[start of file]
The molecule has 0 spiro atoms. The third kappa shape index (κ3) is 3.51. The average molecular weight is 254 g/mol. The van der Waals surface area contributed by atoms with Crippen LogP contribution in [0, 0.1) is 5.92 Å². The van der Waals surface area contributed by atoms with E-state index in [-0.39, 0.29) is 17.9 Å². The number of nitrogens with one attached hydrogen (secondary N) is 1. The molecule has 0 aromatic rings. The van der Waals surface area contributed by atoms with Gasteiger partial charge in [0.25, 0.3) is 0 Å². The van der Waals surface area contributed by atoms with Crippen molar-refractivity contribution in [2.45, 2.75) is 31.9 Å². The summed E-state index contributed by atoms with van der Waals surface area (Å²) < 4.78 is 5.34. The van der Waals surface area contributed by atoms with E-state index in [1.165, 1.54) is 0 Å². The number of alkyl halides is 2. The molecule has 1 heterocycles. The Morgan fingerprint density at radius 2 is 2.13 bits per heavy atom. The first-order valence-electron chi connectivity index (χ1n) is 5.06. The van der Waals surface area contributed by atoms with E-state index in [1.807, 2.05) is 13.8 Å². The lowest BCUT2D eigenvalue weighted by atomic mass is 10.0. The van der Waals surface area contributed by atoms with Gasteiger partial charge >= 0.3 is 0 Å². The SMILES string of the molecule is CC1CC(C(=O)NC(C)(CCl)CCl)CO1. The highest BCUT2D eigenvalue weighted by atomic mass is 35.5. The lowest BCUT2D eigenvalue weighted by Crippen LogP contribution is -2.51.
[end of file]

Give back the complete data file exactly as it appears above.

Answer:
The molecule has 0 spiro atoms. The third kappa shape index (κ3) is 3.51. The average molecular weight is 254 g/mol. The van der Waals surface area contributed by atoms with Crippen LogP contribution in [0, 0.1) is 5.92 Å². The van der Waals surface area contributed by atoms with E-state index in [-0.39, 0.29) is 17.9 Å². The number of nitrogens with one attached hydrogen (secondary N) is 1. The molecule has 0 aromatic rings. The van der Waals surface area contributed by atoms with Gasteiger partial charge in [0.25, 0.3) is 0 Å². The van der Waals surface area contributed by atoms with Crippen molar-refractivity contribution in [2.45, 2.75) is 31.9 Å². The summed E-state index contributed by atoms with van der Waals surface area (Å²) < 4.78 is 5.34. The van der Waals surface area contributed by atoms with E-state index in [1.165, 1.54) is 0 Å². The number of alkyl halides is 2. The molecule has 1 heterocycles. The Morgan fingerprint density at radius 2 is 2.13 bits per heavy atom. The first-order valence-electron chi connectivity index (χ1n) is 5.06. The van der Waals surface area contributed by atoms with E-state index in [1.807, 2.05) is 13.8 Å². The lowest BCUT2D eigenvalue weighted by atomic mass is 10.0. The van der Waals surface area contributed by atoms with Gasteiger partial charge >= 0.3 is 0 Å². The SMILES string of the molecule is CC1CC(C(=O)NC(C)(CCl)CCl)CO1. The highest BCUT2D eigenvalue weighted by atomic mass is 35.5. The lowest BCUT2D eigenvalue weighted by Crippen LogP contribution is -2.51.